The new Augusta-Richmond County Coliseum Authority faced its first contentious issue Tuesday in deciding how much of a bonus to pay Global Spectrum for its first year managing James Brown Arena and Bell Auditorium.
Settling the matter took two tie votes, each broken by Chairman Cedric Johnson. There were no abstentions, no absences, no votes along racial lines and no harsh words other than a brief spat between Global Spectrum's Tom Paquette and authority accountant J.T. Cosnahan.
The final decision to pay the company $90,000 -- the minimum it would agree to -- was reached in an effort to avoid the cost of potential litigation.
"I'm proud of them," Mr. Johnson said afterward of the board.
At issue was the company's "benchmark calculation," an incentive for increasing revenues that was part of Global Spectrum's contract with the old coliseum authority. In its first year, the company has been credited with improving the operation's bottom line by nearly $300,000 despite losing the Augusta Lynx hockey team and the Augusta Colts arena football team.
During that year, the old 12-member authority was ousted by the state Legislature and replaced with the current seven-member board, a change initiated after years of complaints that infighting had made the board dysfunctional and ineffective.
Under the contract, Global Spectrum's bonus amount was to be figured using net concessions revenues, or the commission from concessions that went to the authority, comparing the take from fiscal year 2008-09 to the average revenues of the two prior fiscal years.
The complicated formula was further muddled by lackluster bookkeeping under past management and by the authority having two different concessions companies during the past three years, each with different calculations for turning over revenue. Concessions were handled by Centerplate until its contract expired in early 2008, and they're now under Ovations Food Services, a sister company to Global Spectrum.
The authority's accountant calculated that Global Spectrum's bonus should be $26,427. The company said the figure should be $110,000 -- the amount it earned in management fees during the 11 months it managed the civic center complex last fiscal year -- but that it would settle for $90,000.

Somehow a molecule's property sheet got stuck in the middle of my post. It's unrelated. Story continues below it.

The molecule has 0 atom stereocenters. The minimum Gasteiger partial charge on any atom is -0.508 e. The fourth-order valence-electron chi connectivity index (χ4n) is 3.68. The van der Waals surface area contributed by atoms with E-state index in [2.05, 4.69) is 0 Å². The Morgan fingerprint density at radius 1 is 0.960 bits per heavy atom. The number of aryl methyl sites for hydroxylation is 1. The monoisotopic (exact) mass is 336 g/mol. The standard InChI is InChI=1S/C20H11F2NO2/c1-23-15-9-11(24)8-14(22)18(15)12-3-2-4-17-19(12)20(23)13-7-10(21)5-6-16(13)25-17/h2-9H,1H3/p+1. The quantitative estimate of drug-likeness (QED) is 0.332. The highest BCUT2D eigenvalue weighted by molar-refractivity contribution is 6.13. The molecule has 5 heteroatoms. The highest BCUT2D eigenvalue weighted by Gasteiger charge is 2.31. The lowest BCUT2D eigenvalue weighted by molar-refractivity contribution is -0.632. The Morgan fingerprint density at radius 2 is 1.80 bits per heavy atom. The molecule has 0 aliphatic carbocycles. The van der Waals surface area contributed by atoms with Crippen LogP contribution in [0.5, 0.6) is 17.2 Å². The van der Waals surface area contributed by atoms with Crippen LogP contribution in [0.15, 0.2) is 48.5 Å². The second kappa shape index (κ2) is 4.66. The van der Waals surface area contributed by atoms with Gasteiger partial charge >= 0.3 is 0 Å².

Mr. Cosnahan said Global Spectrum was trying to mix gross and net revenues together in the calculation, and he asked Mr. Paquette under what accounting practices that could be done. An argument ensued, and Mr. Cosnahan asked why Global Spectrum's finance representatives didn't attend the meeting.
"We've made our position clear. I don't know what else to say," said Mr. Paquette, who is general manager of the Colonial Center in Columbia and has been at several meetings lately to support Augusta civic center manager Monty Jones.
Authority member and Finance Committee Chairman David Hogg proposed meeting the company halfway and paying a bonus of $68,000. The motion failed 4-3, with Louis "Hap" Harris, Bonita Jenkins and Brad Usry opposed, and Mr. Johnson breaking the tie.
"Thank y'all very much," Mr. Johnson said after the tie vote, eliciting laughter. He said he'd rather pay the company its $90,000 minimum, that he wants to foster a good relationship, and that if the dispute went into litigation, it would cost the authority far more than the $22,000 difference between that figure and $68,000.
Authority member Brad Usry later made a motion to pay $90,000, contingent on a concrete formula being agreed on for determining the bonus in future years. The motion passed 4-3, with Joe Collier, Shirley Darby and Mr. Hogg opposed.
Reach Johnny Edwards at (706) 823-3225 or email@example.com